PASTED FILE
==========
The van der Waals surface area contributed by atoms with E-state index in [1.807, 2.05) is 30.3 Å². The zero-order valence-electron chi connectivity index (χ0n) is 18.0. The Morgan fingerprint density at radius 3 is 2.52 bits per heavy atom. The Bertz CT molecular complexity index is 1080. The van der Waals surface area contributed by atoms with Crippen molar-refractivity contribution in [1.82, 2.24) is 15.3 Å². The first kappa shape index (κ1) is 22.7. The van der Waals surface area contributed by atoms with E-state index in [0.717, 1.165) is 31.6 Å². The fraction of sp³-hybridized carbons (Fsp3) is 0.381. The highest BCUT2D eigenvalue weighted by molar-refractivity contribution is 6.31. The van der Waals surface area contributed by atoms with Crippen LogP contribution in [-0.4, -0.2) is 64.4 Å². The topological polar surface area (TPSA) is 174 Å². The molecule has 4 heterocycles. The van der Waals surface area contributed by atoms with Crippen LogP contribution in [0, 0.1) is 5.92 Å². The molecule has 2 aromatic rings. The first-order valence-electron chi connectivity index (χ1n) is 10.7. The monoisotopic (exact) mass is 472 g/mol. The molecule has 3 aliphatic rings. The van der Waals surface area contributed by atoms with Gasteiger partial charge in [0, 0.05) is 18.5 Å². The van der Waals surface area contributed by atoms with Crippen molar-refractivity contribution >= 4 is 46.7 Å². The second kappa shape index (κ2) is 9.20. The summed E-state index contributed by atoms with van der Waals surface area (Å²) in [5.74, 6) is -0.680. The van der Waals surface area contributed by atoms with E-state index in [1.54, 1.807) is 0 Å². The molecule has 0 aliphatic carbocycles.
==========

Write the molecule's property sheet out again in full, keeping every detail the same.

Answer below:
The van der Waals surface area contributed by atoms with E-state index in [1.807, 2.05) is 30.3 Å². The zero-order valence-electron chi connectivity index (χ0n) is 18.0. The Morgan fingerprint density at radius 3 is 2.52 bits per heavy atom. The Bertz CT molecular complexity index is 1080. The van der Waals surface area contributed by atoms with Crippen molar-refractivity contribution in [1.82, 2.24) is 15.3 Å². The first kappa shape index (κ1) is 22.7. The van der Waals surface area contributed by atoms with E-state index in [0.717, 1.165) is 31.6 Å². The fraction of sp³-hybridized carbons (Fsp3) is 0.381. The highest BCUT2D eigenvalue weighted by molar-refractivity contribution is 6.31. The van der Waals surface area contributed by atoms with Crippen LogP contribution in [-0.4, -0.2) is 64.4 Å². The topological polar surface area (TPSA) is 174 Å². The molecule has 4 heterocycles. The van der Waals surface area contributed by atoms with Crippen LogP contribution in [0, 0.1) is 5.92 Å². The molecule has 2 aromatic rings. The first-order valence-electron chi connectivity index (χ1n) is 10.7. The monoisotopic (exact) mass is 472 g/mol. The molecule has 3 aliphatic rings. The van der Waals surface area contributed by atoms with Gasteiger partial charge in [0, 0.05) is 18.5 Å². The van der Waals surface area contributed by atoms with Crippen molar-refractivity contribution >= 4 is 46.7 Å². The second kappa shape index (κ2) is 9.20. The summed E-state index contributed by atoms with van der Waals surface area (Å²) in [5.74, 6) is -0.680. The van der Waals surface area contributed by atoms with E-state index in [1.54, 1.807) is 0 Å². The molecule has 0 aliphatic carbocycles.